It was crunch time in a Norwegian appeals court this week, as two of Norway’s major food producers, Orkla and Maarud, battled over who has the legal right to call their potato chip products potetgull. Maarud claims it has registered rights to the term, while Orkla maintains it’s a generic description for all “crispy fried slices of potato.”
Orkla pointed out that it took Maarud more than 70 years before it registered Potetgull as a brand. By that time, Orkla argued, it has already become part of the local language as the Norwegian term for potato chips. News bureau NTB reported that Orkla believes potetgull is a term free for anyone to use on potato chip products.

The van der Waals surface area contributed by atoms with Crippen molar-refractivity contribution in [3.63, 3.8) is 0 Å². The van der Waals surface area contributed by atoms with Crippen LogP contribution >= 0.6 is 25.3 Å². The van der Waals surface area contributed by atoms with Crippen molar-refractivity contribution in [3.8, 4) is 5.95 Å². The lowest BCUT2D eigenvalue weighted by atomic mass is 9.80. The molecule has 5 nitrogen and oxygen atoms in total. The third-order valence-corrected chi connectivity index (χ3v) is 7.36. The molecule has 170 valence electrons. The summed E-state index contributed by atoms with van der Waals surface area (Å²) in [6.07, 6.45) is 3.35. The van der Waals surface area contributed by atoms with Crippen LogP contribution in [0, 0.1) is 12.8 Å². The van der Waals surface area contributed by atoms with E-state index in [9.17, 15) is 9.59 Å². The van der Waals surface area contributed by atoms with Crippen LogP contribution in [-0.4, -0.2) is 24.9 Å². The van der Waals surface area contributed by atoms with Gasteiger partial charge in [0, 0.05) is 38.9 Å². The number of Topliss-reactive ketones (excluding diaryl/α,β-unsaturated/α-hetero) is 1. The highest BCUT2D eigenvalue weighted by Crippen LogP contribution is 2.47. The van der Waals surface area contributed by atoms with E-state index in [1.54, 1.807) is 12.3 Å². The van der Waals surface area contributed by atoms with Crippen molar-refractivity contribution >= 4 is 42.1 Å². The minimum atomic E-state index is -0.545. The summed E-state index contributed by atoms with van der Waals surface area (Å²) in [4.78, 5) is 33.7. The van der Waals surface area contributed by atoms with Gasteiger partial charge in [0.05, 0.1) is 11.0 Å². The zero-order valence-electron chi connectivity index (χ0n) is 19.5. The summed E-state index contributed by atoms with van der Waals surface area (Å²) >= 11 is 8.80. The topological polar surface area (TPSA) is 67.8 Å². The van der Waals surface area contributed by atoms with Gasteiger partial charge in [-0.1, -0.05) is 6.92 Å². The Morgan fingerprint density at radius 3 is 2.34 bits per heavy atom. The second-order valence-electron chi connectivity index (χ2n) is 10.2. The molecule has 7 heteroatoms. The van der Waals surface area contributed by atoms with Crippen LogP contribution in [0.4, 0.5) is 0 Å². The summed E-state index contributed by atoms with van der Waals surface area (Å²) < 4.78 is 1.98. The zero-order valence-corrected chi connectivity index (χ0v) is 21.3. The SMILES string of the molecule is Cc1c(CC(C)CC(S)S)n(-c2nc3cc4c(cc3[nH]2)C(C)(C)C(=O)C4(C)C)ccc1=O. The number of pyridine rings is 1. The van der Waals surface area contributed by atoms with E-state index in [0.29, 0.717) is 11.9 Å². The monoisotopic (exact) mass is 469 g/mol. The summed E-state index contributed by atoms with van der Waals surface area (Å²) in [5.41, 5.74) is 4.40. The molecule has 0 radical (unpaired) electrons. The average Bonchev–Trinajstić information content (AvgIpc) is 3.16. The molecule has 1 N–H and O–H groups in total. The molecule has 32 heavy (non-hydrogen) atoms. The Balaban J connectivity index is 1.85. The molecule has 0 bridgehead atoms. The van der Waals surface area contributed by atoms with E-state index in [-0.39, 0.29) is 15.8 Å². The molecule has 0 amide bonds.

An Orkla attorney even produced a survey showing that fully 75 percent of Norwegians questioned think potetgull is synonomous with potato chips. That, retorted Maarud, doesn’t mean its Potetgull can’t be protected.
“This case is not just a curiosity or insignificant,” claimed Maarud’s attorney Steinar Lie. “It’s bloody serious, because Orkla is attacking a main competitor.” He claimed a lot of money was at stake and that the case can have major consequences for both Orkla and Maarud. The potato chip market in Norway is valued at NOK 1.5 billion a year.